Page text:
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Setting up for a dynamic rock over
punterpete, Oct 2012
© J Shrago It was raining. Hard. No surprises there then, the entire summer had been bad. The plan had been born out of desperation and a lack of climbing partners; book a day with a guide, climb the Crack on Gimmer Crag and have a good day out. I've been trying to climb this route for 10 years but circumstances have defeated me every time.
And today was to be no exception.
The guide I'd chosen was John Kettle, largely on the strength of an article he had written about movement skills (see UKC Article here) and some comments on his website from clients. I figured that if the weather went pear shaped (what? In the Lakes in September?) some coaching could be useful. One in particular had caught my eye; "Being coached by John is like being taught by Yoda". Cool. Anyone who knows me and has seen me climb knows that I have historically subscribed to the "Mr Tall School of Climbing". I have long arms and when I can attach these to a hold and pull I make upward progress. But balance, footwork and technique were less ingrained. A fact that the jamming scars on my hands from the previous week attested to.
It continued to scythe down as I drove north from Skipton. The car was packed with my trad gear but I'd looked at the skies earlier and chucked my wall kit in too. The message on my phone confirmed it, "Raining in Kendal, meet at the wall?". It seemed the only option. I turned the windscreen wipers up a notch.
When I'd learned to climb as a naïve 18-year-old student the extent of the instruction was how to tie on to the rope and put on a harness. When you got stuck and asked what to do next the usual reply was "climb up". 17 years, one accident and many adventures later and I had still never had any advice about how to move. Time to break the habit.
I met John in the café of Kendal wall. He was a compact, energetic looking bloke and soon we were talking about climbing and life in general before moving onto the plan for the day. First off, John asked me about my climbing history (warts and all) and what I was doing at present and finally what I wanted to do in future. Over about half an hour we looked at what my perceived needs and aspirations were and what to do to address them. We went through some psychological exercises and techniques to help me build confidence and get over previous bad experiences. My professional background is in mental health but John put a new slant on things and some new techniques that surprised me. In the past I have focused on negative events but this behaviour can reinforce the negative experience. I have since looked at certain types of climb that I really don't like and I can trace these back to specific incidents where things went badly. Using the techniques developed with John I can work on building a more positive psychological base.
We had a break fro some lunch and so I could take notes: the amount of new information and feeling of movement well need recording. Those notes now form an integral part of my training plan. It is hard describe, the result of the morning's exercises had altered a few habits but the main impression was actually a feeling, a sense of moving well with balance and momentum and little effort. If you want to understand it, you'll have to book John and work hard.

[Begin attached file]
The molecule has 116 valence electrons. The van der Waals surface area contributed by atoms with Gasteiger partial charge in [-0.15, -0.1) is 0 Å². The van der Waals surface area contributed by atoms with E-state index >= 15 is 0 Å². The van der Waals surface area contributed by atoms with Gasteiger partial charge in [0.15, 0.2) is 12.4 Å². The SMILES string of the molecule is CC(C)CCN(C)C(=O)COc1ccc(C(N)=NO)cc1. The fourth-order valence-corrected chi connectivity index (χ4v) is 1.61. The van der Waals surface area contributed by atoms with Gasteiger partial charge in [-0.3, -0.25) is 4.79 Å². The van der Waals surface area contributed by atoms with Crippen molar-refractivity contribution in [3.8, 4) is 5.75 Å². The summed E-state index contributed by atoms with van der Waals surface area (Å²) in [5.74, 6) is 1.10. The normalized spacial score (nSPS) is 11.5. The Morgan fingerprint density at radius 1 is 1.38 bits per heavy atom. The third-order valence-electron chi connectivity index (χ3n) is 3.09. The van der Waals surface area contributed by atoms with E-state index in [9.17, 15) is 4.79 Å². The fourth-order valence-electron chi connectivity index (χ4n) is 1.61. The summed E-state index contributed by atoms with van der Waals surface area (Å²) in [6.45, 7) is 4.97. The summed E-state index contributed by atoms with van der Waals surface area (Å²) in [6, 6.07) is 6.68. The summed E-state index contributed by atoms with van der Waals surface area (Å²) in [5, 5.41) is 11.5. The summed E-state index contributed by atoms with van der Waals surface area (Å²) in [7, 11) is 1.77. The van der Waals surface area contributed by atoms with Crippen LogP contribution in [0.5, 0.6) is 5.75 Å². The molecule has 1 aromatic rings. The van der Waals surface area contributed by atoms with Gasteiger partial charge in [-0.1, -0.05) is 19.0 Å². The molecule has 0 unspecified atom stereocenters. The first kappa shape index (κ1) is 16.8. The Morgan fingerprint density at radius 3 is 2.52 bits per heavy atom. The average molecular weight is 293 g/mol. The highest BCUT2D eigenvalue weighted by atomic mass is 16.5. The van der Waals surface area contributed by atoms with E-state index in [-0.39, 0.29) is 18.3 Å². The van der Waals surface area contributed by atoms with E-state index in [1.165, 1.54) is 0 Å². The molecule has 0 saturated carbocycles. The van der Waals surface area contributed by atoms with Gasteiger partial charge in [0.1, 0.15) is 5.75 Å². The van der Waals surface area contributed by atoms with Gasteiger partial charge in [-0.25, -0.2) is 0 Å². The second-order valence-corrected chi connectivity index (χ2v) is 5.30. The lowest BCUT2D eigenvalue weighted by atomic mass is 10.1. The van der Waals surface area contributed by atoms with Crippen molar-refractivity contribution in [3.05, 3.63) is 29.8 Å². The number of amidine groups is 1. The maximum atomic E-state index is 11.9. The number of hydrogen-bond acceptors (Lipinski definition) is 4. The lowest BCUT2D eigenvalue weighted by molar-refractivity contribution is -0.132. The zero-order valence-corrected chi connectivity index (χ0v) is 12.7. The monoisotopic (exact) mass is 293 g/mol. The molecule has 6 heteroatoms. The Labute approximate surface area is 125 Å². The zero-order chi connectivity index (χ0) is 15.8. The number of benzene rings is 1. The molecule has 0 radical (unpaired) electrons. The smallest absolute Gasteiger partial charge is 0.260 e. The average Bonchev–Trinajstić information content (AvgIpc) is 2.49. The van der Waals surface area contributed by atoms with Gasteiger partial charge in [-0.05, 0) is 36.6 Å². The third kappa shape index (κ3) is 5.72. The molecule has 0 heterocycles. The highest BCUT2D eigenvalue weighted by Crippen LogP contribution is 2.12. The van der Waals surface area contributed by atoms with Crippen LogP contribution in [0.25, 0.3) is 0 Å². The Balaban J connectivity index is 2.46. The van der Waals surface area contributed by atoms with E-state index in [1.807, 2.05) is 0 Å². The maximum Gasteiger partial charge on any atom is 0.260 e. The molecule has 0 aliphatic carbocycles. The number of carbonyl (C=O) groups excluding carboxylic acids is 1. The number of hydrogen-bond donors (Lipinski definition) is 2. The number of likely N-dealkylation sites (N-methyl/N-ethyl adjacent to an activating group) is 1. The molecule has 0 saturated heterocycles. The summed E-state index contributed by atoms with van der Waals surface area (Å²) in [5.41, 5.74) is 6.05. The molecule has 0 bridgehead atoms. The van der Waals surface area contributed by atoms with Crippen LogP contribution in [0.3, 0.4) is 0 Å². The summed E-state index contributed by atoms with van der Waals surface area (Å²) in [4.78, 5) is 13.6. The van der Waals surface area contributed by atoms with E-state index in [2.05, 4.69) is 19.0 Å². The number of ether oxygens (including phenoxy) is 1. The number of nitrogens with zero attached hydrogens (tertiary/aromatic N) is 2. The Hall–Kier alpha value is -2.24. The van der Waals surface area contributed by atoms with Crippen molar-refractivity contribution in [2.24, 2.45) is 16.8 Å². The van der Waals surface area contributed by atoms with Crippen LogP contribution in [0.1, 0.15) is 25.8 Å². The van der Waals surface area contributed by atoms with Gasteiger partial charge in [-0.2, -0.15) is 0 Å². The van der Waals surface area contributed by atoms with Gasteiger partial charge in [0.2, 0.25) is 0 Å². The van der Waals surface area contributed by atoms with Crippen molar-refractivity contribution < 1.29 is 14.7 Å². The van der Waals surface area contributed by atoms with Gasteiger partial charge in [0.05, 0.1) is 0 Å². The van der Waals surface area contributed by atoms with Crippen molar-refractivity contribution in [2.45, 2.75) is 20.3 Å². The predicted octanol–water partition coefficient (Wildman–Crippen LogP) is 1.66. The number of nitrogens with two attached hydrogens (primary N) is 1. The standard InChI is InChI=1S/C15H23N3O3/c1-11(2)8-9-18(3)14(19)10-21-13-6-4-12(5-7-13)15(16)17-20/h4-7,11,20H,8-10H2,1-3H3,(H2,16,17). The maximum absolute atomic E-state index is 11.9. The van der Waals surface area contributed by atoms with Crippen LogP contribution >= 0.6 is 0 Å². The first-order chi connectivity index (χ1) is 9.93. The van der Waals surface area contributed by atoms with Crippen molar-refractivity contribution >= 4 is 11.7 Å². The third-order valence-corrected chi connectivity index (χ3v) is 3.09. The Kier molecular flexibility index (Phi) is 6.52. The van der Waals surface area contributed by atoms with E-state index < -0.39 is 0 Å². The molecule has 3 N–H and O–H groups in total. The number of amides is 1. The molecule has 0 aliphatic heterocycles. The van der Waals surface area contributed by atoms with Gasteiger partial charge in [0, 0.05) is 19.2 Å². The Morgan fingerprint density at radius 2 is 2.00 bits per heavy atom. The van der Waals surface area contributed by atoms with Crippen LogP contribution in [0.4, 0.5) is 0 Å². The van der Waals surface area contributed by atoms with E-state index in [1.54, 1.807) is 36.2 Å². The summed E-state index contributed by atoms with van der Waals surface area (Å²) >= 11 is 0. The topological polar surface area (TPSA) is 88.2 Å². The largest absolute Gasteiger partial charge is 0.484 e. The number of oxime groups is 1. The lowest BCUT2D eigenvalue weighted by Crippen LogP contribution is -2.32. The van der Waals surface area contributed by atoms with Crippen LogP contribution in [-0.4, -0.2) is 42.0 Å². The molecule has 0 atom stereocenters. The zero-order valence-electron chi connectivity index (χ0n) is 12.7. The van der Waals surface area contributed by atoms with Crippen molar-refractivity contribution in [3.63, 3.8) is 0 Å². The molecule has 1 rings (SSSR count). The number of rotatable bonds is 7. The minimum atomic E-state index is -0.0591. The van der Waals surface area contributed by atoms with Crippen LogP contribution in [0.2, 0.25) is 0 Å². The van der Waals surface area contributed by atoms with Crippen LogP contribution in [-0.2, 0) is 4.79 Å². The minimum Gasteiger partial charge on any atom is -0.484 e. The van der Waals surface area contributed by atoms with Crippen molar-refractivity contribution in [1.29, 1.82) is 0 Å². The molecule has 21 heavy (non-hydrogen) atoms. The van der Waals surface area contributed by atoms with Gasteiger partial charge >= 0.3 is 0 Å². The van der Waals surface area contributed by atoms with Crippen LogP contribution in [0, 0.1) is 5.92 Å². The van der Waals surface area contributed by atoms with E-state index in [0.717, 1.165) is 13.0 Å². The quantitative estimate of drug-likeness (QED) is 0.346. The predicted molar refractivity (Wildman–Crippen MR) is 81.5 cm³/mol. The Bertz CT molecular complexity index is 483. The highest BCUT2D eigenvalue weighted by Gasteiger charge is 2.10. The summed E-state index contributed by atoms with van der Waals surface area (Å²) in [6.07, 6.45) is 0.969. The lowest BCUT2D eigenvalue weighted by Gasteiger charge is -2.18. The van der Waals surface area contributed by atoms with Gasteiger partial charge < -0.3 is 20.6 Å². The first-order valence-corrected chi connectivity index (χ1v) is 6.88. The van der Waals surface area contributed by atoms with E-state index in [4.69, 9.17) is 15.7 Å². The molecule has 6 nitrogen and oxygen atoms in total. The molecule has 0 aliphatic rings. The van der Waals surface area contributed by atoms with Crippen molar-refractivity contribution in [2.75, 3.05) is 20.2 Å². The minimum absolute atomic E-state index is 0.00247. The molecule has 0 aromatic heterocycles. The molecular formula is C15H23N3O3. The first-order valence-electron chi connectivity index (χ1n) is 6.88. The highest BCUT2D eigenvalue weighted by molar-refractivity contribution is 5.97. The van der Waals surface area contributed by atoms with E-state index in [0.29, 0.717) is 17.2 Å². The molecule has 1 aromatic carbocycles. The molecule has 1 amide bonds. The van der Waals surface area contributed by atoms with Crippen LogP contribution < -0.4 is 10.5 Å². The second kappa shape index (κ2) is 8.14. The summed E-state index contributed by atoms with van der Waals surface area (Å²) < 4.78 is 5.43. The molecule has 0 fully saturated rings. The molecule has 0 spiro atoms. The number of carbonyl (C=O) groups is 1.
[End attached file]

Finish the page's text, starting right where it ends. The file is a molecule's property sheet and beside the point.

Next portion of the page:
The next session was on the bouldering wall. We started with a remedial clinic for my jamming technique- a minor change in hand positioning and suddenly the jamming felt solid and restful not sketchy and hard. It came down to hand technique but more importantly, body position. We then concentrated on basic, single move exercises. Each exercise took a different starting position and highlighted means of using core muscles and legs to generate momentum and movement without using the arms. At times I would do the exercises with my eyes closed, just to concentrate on the feelings of the shift in my body weight and force in my feet. Again, I won't describe specifics, as this will be individual to anyone who tries it. But I will say that these techniques enabled powerful movements so easily that I had to concentrate on reducing the force I was applying to avoid overshooting the target hold. Precision and accuracy were added to the lexicon. And more notes over a tea break.
The final session was back in the main hall, practicing certain movements on a top rope to develop a rhythm using the new climbing techniques I was learning. We also talked about falling practice and clip drop techniques. I'd been climbing or thinking about it for 8 hours by the time we stopped. My arms felt fresh, my core muscles tired and my skin sore. My shoulders, usually my limiting factor physically, felt ok.
So has it worked? It's too early to say what effect it has had as I intend to practice the technique drills over the winter months until moving like this is second nature. However, a week later I was at my local wall. I found myself leading a slab route with ease that had previously spat me off on top rope, and tackling overhanging terrain with far less fatigue. I'm writing the following day with no sign of the shoulder pain that a long session usually sets up. The sense of moving well and lightly on my feet was there again, albeit with reminders to myself about bad habits. I'm sure that the hard work is just beginning, as it will take me many hours of practice to integrate these techniques and eliminate my bad habits. But I think the outcome will be very positive- an ability to climb harder moves with less effort and to remain climbing for longer as my shoulders won't wear out.